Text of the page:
When Pablo Picasso passed away without a will, he left behind more than 45,000 works which have become the center of personal and financial struggle between his heirs. The artist was survived by 4 children from 3 different women. They are as follows: Paulo (with Olga Khokhlova), Maya (with Marie-Thérèse Walter), and Claude and Paloma (with Francoise Gilot). Paulo, the artist’s only legitimate son, passed away in 1975. His children Marina and Bernard Picasso now join Claude, Paloma and Maya as official heirs to the estate.
The heirs at the center of the estate negotiations are Claude and Paloma. The relationship between them with their father has been challenging. Their mother, Francoise Gilot, left Picasso after a ten year affair, and is the only lover to ever leave the artist. In 1964, she published a book titled Life with Picasso which infuriated Picasso and led him to bar Paloma and Claude from his home. Despite this severed relationship, the two children were eventually able to gain shares of the estate through a 1972 law which protected illegitimate offspring.
Since then, Claude Picasso has been named legal administrator of Picasso’s estate and is now the head of the Picasso Administration, an organization that manages the licensing of Picasso’s name. The administration oversees a huge variety of legal concerns. Each year, an annual report is largely dedicated to court cases that have been settled or are pending. Given the wide variety of objects (automobiles, pens, lingerie) which have acquired Picasso’s name, it is not surprising that the administration is constantly enmeshed in legal battles. Despite their persistence in protecting the artist’s name, there still remain hundreds of illegal brands titled “Picasso” around the world. In regards to Picasso’s artworks, Claude remains the official authenticator and receives on average almost 1000 requests for authentication annually. The verification process can be complicated, given the scholarship required and the necessity for Claude to view the works in person.
We can only imagine the Picasso Administration will strengthen its authority as the market for Picasso works continues to soar. The range of Picasso collectors has grown exponentially to include regions such as Asia and the Middle East. Just last year, there were 34 Picasso exhibitions in total around the globe. One recent exhibition which generated great excitement was MOMA’s Picasso Sculpture. The exhibition was well received for revealing the lesser known aspects of the artist’s expansive oeuvre. As such, Picasso’s name also retains its value in the commercial art market. In May, 2015 Picasso’s 1955 painting Les Femmes d’Alger (Version “O”) was sold by Christie’s for the astounding price of $179 million. This marked the record as the most expensive artwork ever sold at auction.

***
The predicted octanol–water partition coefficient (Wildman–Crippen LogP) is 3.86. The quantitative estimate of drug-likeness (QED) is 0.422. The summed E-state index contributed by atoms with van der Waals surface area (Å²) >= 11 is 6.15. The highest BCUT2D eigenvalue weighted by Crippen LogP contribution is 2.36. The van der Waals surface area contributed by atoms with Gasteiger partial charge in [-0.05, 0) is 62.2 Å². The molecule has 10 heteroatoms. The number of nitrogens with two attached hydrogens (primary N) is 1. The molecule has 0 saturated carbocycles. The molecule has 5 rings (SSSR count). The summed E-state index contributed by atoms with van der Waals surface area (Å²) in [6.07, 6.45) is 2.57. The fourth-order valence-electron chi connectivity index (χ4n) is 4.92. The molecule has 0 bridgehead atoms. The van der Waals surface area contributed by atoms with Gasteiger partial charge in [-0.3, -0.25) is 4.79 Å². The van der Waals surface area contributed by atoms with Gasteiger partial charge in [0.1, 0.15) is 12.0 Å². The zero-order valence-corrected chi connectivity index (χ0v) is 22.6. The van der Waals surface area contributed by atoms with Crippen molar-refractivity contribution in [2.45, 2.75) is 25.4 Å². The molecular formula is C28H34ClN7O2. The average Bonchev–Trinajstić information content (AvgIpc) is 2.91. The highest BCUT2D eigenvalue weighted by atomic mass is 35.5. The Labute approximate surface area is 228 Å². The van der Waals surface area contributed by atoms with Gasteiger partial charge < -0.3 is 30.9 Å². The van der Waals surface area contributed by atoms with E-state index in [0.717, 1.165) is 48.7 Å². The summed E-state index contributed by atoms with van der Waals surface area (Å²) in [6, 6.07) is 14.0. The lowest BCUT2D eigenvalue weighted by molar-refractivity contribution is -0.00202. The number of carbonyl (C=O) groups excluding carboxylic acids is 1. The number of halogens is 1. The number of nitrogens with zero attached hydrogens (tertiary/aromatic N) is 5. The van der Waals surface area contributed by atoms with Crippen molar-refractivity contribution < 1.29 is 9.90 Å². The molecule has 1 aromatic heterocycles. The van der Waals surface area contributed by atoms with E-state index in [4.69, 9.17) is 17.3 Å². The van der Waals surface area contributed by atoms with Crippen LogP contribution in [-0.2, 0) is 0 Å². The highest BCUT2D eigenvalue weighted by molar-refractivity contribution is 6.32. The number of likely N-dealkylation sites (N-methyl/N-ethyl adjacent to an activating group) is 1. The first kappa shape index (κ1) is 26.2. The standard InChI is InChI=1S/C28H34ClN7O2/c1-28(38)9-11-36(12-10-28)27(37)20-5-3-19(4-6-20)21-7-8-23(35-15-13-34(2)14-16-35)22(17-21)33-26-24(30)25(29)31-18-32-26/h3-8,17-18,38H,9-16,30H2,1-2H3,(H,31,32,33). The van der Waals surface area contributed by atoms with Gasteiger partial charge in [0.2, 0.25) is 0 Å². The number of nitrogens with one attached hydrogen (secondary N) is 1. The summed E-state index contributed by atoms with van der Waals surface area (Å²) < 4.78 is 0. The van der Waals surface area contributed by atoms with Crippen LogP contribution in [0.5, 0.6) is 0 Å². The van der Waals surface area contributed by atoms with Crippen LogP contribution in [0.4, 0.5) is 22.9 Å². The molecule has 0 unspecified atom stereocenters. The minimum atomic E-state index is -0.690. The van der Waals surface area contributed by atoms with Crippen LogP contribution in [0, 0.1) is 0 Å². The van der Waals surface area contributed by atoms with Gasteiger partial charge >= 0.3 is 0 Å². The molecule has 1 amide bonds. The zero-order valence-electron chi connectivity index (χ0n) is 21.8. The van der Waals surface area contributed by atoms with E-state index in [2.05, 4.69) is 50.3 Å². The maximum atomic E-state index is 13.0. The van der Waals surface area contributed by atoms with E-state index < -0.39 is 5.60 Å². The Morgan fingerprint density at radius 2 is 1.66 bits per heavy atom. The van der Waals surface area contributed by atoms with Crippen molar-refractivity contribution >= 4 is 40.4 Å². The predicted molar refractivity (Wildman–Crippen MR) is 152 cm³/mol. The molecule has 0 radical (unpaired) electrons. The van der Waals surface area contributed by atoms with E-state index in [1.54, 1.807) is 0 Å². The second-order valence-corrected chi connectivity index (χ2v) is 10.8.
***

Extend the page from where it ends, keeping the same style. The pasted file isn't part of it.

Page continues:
Evidenced by the popular museum exhibitions and the high auction prices, the wealth and renown of Picasso and his family will continue to grow. Given their status within the art world, the family has been incredibly philanthropic. For instance, the majority of the heirs have donated Picasso’s works to museums. Several works have also been auctioned in order to support various charities. Recently, it was announced that Picasso’s studio in Paris would be transformed into a research and educational center of the arts. This project is headed by the Maya Picasso Foundation for Arts Education and you may find more information here:
Without a doubt, the heirs place their father’s legacy and career above personal conflicts. Their contributions will surely provide for the next generation of artists and scholars who will continue to expand our knowledge of the modern master.
More on Pablo Picasso:
Not much is known about the early years of Marie-Thérèse Walter’s life. With an age gap of 28 years between her and Pablo Picasso, many wonder about the life and experience she had with her lover until her tragic death.